Erasing the state’s heritage is not the aim of Ascend, Dr. Danny Twilley, assistant dean of the Outdoor Economic Development Collaborative at West Virginia University, said.
“This is a generational state for a lot of people in the [coal] industry, but the program is not an all-or-nothing proposition,” he told the Washington Examiner. “It’s not just coal. It’s not just leaning into remote working. It’s not just leaning into startups. It’s not just leaning into our outdoor recreation resources. It’s about all of that coming together and saying, ‘We all have a place in the sandbox, and West Virginia can win if we all play together.'”
The program has gotten some pushback from residents in other areas that say bringing more economic opportunity to Morgantown, which ranks among the state’s wealthiest areas, does nothing to help the small cities and towns struggling to survive, some of which don’t even have access
“We are approaching this like the rising tide raises all ships,” Twilley said, adding that the program purposely picked places that had the highest likelihood of success.
“If you do this in places that aren’t as ready, it’s going to cost more and the likelihood of failure is going to be significantly more.”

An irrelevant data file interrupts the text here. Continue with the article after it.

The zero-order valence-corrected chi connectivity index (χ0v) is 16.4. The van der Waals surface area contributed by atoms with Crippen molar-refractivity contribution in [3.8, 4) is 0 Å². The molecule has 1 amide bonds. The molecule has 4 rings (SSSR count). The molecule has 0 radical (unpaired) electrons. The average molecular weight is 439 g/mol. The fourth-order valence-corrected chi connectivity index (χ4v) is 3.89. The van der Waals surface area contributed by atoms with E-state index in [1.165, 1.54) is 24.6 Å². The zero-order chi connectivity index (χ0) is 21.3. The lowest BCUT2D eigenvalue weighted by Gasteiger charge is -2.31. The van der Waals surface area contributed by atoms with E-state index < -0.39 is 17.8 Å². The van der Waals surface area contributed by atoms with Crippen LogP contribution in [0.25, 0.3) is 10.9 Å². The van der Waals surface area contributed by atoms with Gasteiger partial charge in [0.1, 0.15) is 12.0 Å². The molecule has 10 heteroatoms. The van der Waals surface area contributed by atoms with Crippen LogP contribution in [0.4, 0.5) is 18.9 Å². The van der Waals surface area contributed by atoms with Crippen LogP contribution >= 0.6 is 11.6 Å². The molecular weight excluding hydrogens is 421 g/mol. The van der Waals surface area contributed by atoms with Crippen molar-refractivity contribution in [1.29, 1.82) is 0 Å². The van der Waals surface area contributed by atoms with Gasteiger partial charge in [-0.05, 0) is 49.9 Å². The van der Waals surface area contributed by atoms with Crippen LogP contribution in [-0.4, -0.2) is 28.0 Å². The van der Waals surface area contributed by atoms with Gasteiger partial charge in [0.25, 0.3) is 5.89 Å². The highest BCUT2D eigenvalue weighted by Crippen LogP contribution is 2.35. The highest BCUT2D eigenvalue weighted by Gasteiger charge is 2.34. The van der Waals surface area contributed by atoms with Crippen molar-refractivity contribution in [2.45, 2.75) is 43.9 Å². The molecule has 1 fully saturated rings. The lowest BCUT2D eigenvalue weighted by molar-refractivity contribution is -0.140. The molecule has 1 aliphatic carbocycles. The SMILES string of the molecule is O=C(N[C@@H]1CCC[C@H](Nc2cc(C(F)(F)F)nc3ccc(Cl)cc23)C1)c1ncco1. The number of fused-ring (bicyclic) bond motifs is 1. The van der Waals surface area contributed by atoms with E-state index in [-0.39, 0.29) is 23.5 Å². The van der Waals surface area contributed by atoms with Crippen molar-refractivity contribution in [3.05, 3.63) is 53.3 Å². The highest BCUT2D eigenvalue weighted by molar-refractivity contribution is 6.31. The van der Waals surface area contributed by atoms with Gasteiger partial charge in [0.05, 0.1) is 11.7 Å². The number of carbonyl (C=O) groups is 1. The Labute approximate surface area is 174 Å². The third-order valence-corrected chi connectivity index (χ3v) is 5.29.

Willamena Rogers, who was in town for WVU’s homecoming football game against Texas Tech on Oct. 2, said she has close family friends who live in the area and that she and her husband, Killian, have tossed around the idea of making West Virginia home.
“A few years ago, this wouldn’t be a topic of consideration, but it’s a gorgeous area and it’s a lot more family-friendly than Oakland, [California],” she said. “It’s not a done deal, but it’s definitely a consideration. It would help if there were a few more options to go to eat or to shop. Just a little more would tip the scale.”
But not everyone is on board with West Virginia shelling out so much money for the program. Instead, several small business owners said the state should focus on incentivizing businesses to stay before rolling out the welcome mat to strangers.
“West Virginia could bring people to the state, but you still need to have an industry,” Juliana Claudio, owner of Embellishments, a four-story mixed-use retail space in Fairmont, West Virginia, said. “Look at Colorado or Utah. Yes, people go there for tourism, but there are existing industries and businesses that bring people to the state. Here, we don’t have anything to bring people in other than hiking. For so long it’s been coal, coal, coal, but things have to change.”